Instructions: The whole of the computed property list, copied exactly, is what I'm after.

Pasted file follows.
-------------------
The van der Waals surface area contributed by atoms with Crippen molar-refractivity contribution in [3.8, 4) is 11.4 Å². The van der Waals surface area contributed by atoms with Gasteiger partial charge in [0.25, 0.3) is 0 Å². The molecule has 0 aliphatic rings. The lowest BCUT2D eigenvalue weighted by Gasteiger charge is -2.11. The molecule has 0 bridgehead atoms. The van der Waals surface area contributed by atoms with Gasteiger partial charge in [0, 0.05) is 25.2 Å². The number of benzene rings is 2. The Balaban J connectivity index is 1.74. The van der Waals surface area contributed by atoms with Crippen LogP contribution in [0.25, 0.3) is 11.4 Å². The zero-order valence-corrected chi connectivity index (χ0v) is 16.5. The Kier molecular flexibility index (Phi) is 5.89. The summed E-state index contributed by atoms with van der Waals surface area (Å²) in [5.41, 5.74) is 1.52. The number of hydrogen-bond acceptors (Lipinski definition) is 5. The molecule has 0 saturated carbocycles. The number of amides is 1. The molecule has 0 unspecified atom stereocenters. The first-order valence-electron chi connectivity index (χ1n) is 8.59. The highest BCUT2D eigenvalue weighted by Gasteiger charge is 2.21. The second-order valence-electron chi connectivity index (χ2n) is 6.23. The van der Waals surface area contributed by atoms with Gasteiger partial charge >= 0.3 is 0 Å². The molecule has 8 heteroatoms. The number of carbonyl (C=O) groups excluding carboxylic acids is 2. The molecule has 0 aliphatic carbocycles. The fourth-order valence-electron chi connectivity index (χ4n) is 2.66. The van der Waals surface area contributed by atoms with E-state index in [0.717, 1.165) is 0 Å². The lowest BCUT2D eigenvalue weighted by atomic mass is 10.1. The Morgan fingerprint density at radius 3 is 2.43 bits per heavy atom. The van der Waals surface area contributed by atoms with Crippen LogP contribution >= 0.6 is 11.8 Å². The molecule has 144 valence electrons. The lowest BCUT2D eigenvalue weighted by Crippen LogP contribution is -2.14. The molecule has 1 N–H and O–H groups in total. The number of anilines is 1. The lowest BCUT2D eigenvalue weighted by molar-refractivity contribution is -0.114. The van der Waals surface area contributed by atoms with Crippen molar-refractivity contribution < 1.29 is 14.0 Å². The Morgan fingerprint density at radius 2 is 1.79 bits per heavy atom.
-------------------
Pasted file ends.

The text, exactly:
The van der Waals surface area contributed by atoms with Crippen molar-refractivity contribution in [3.8, 4) is 11.4 Å². The van der Waals surface area contributed by atoms with Gasteiger partial charge in [0.25, 0.3) is 0 Å². The molecule has 0 aliphatic rings. The lowest BCUT2D eigenvalue weighted by Gasteiger charge is -2.11. The molecule has 0 bridgehead atoms. The van der Waals surface area contributed by atoms with Gasteiger partial charge in [0, 0.05) is 25.2 Å². The number of benzene rings is 2. The Balaban J connectivity index is 1.74. The van der Waals surface area contributed by atoms with Crippen LogP contribution in [0.25, 0.3) is 11.4 Å². The zero-order valence-corrected chi connectivity index (χ0v) is 16.5. The Kier molecular flexibility index (Phi) is 5.89. The summed E-state index contributed by atoms with van der Waals surface area (Å²) in [5.41, 5.74) is 1.52. The number of hydrogen-bond acceptors (Lipinski definition) is 5. The molecule has 0 saturated carbocycles. The number of amides is 1. The molecule has 0 unspecified atom stereocenters. The first-order valence-electron chi connectivity index (χ1n) is 8.59. The highest BCUT2D eigenvalue weighted by Gasteiger charge is 2.21. The second-order valence-electron chi connectivity index (χ2n) is 6.23. The van der Waals surface area contributed by atoms with Gasteiger partial charge >= 0.3 is 0 Å². The molecule has 8 heteroatoms. The number of carbonyl (C=O) groups excluding carboxylic acids is 2. The molecule has 0 aliphatic carbocycles. The fourth-order valence-electron chi connectivity index (χ4n) is 2.66. The van der Waals surface area contributed by atoms with E-state index in [0.717, 1.165) is 0 Å². The lowest BCUT2D eigenvalue weighted by atomic mass is 10.1. The Morgan fingerprint density at radius 3 is 2.43 bits per heavy atom. The van der Waals surface area contributed by atoms with Crippen LogP contribution >= 0.6 is 11.8 Å². The molecule has 144 valence electrons. The lowest BCUT2D eigenvalue weighted by Crippen LogP contribution is -2.14. The molecule has 1 N–H and O–H groups in total. The number of anilines is 1. The lowest BCUT2D eigenvalue weighted by molar-refractivity contribution is -0.114. The van der Waals surface area contributed by atoms with Crippen molar-refractivity contribution < 1.29 is 14.0 Å². The Morgan fingerprint density at radius 2 is 1.79 bits per heavy atom.